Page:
|Pens look to squash mini-slump in Arizona|
On some level Friday when the Pittsburgh Penguins visit the Arizona Coyotes at Gila River Arena, both teams will have a third club on their minds.
The Coyotes are coming off a feel-good win Wednesday. The Penguins are frustrated over a loss Tuesday. Both games were against the San Jose Sharks.
Arizona (21-22-3, 45 points) hopes to feed off a 6-3 win that ended the Sharks' seven-game winning streak.
"I don't think there were any passengers; I think everybody did something to for us to win the game," Coyotes coach Rick Tocchet told reporters following the game.
Arizona has won four of its past five games and is within realistic reach of a playoff spot despite a plethora of injuries.
"That doesn't mean we can stop working," Arizona forward Christian Fischer said. "We need all the points we can get. We just have to keep going. ... We have Pittsburgh coming up here, another really good team."
Before their win over San Jose, the Coyotes turned in their first stinker of 2019, a 7-1 loss in Calgary. The bounce-back against San Jose was aided by a selective memory.
"I have to give the players a lot of credit," Tocchet said. "We have short memories, work hard in practice; stick with the game plan."
While moving on from games -- win or lose -- has been a point of emphasis for the Coyotes, they are hoping to remember enough strong things from the Sharks game to incorporate them against Pittsburgh ... but without relaxing.
"I'm not a roller-coaster guy," Tocchet said. "It's a great win. I'm proud of the guys ... (but) we've got another good team coming into our building Friday night."
One that has a bit of an edge to it right now.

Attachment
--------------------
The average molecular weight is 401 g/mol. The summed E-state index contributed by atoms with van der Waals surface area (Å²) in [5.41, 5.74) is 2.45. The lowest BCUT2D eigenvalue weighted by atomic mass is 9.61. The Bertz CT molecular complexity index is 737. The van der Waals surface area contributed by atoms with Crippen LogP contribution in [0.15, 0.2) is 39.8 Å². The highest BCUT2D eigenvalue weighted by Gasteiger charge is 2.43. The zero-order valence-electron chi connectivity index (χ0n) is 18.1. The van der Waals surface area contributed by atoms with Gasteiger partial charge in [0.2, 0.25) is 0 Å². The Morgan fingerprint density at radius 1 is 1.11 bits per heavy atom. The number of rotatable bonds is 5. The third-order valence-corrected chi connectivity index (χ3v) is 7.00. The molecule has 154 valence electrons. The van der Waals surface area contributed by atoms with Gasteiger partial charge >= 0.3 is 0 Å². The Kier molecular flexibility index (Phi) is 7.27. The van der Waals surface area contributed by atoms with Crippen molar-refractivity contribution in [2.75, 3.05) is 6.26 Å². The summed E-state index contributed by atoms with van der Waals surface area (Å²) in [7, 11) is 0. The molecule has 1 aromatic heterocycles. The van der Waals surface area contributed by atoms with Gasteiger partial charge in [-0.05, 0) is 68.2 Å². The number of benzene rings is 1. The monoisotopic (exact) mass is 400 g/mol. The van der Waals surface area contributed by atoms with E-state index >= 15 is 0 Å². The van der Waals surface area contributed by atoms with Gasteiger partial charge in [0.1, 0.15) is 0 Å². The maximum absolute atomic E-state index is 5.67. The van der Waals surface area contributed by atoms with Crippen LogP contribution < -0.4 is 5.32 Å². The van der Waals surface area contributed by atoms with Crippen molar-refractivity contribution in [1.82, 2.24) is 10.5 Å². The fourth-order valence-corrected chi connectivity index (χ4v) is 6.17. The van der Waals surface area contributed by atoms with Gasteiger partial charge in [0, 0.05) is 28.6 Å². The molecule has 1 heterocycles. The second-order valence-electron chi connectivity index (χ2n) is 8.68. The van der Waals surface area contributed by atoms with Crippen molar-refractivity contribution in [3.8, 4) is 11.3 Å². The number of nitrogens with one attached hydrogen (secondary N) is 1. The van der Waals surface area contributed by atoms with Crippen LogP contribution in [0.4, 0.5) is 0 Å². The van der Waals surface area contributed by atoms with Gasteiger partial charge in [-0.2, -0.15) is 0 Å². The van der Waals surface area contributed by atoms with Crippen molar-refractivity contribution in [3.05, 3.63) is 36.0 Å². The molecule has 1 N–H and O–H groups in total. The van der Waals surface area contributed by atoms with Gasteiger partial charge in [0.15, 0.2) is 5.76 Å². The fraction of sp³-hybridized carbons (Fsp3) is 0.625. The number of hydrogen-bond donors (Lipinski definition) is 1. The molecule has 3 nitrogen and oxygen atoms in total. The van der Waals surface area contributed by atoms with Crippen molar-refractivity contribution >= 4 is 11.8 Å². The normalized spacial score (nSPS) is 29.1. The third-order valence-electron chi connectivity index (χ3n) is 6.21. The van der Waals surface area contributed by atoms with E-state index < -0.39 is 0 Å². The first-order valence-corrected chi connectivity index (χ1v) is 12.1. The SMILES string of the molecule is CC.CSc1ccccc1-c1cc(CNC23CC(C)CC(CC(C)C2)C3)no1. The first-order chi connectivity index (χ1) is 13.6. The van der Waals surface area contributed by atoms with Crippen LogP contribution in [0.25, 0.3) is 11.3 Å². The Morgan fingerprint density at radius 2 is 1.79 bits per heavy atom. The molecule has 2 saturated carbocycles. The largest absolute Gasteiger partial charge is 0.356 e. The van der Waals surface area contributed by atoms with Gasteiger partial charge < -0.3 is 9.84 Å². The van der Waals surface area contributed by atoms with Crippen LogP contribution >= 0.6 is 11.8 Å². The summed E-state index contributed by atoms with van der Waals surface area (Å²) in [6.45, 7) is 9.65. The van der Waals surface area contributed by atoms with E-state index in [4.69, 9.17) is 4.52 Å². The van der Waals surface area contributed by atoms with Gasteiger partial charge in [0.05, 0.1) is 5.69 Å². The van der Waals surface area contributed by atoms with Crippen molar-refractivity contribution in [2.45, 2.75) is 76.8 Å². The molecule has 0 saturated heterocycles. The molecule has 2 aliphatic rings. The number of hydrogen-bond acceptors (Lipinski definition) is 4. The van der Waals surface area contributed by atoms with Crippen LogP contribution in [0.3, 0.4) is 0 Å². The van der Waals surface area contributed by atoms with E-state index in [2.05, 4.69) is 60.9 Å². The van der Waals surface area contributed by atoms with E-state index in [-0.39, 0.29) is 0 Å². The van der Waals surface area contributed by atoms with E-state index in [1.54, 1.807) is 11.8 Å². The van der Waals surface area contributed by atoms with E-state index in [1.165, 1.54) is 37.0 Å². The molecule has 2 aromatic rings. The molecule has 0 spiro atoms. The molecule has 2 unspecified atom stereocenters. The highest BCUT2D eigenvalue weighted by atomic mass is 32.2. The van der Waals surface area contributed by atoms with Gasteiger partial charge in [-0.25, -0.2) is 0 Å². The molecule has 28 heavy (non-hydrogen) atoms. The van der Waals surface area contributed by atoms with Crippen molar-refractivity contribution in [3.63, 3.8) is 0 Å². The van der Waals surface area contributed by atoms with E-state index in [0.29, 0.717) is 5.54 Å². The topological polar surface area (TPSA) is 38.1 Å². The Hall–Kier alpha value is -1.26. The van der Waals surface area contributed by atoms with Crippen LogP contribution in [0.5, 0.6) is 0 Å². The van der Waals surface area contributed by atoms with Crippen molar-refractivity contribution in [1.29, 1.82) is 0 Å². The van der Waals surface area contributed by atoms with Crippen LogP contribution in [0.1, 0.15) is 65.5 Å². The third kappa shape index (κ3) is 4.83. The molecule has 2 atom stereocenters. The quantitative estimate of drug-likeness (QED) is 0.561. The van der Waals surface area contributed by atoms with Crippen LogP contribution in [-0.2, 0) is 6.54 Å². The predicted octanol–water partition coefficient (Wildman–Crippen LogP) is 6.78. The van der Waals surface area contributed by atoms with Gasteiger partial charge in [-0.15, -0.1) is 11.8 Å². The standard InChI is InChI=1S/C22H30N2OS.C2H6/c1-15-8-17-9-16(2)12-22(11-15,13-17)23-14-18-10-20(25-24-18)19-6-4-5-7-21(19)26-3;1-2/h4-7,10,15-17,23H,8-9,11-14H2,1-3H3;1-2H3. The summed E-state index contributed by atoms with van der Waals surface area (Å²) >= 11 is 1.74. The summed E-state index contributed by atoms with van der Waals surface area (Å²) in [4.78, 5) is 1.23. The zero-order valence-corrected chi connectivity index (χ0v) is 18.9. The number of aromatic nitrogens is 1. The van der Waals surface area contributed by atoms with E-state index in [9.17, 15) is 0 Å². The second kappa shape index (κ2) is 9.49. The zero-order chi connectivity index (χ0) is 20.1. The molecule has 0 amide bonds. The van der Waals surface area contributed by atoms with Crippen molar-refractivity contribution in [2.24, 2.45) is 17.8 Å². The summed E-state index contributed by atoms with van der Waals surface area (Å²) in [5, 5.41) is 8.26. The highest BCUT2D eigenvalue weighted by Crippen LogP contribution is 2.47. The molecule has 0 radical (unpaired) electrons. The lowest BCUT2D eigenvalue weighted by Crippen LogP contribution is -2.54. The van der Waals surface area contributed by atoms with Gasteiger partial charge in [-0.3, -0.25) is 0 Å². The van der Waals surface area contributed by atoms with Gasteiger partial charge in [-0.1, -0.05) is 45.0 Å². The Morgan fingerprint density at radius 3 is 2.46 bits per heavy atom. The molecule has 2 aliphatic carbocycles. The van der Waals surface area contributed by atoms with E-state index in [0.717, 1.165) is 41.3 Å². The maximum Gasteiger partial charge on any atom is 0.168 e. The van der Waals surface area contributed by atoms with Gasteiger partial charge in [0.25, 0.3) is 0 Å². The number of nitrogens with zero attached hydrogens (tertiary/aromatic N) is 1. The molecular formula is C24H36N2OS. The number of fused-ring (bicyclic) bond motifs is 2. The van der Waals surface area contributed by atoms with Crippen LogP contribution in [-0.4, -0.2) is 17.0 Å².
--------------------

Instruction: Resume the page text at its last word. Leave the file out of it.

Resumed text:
Asked where his team came up short in competing with the Sharks in a 5-2 loss Tuesday, Pittsburgh coach Mike Sullivan was succinct, even terse.
"All over the rink," he told reporters.
The Penguins (25-15-6, 56 points) have lost two straight but aren't exactly in a funk -- so far. They won 10 of 11 games before the two losses.
Nonetheless, the loss at San Jose sticks in their craw.
"I thought we got outplayed," Sullivan said. "We got outplayed in every area of the rink. We weren't good enough. I know we're better than that. I know we're capable of being a much better team."
In particular, the Penguins were outmatched in front of the net and in puck battles.
A two-game slide in the midst of a five-game Western road trip probably won't hold up as a season-killer, but Pittsburgh went through some difficult stretches earlier, particularly in November, and at one point dropped briefly into last place in the Eastern Conference.
The Penguins' recent surge had them knocking on the door of first place in the Metropolitan Division, but with things as tight as they are in the Eastern Conference, the two-game losing streak dropped them into a wild-card spot.
They don't want to move in the wrong direction again for an extended length of time.
"We've worked so hard to put ourselves into a good place," veteran forward Matt Cullen recently told The Athletic. "But we can't have efforts like (the one against San Jose). It's not good enough. We can't afford to play as though we've accomplished anything yet, because we really haven't."
--Field Level Media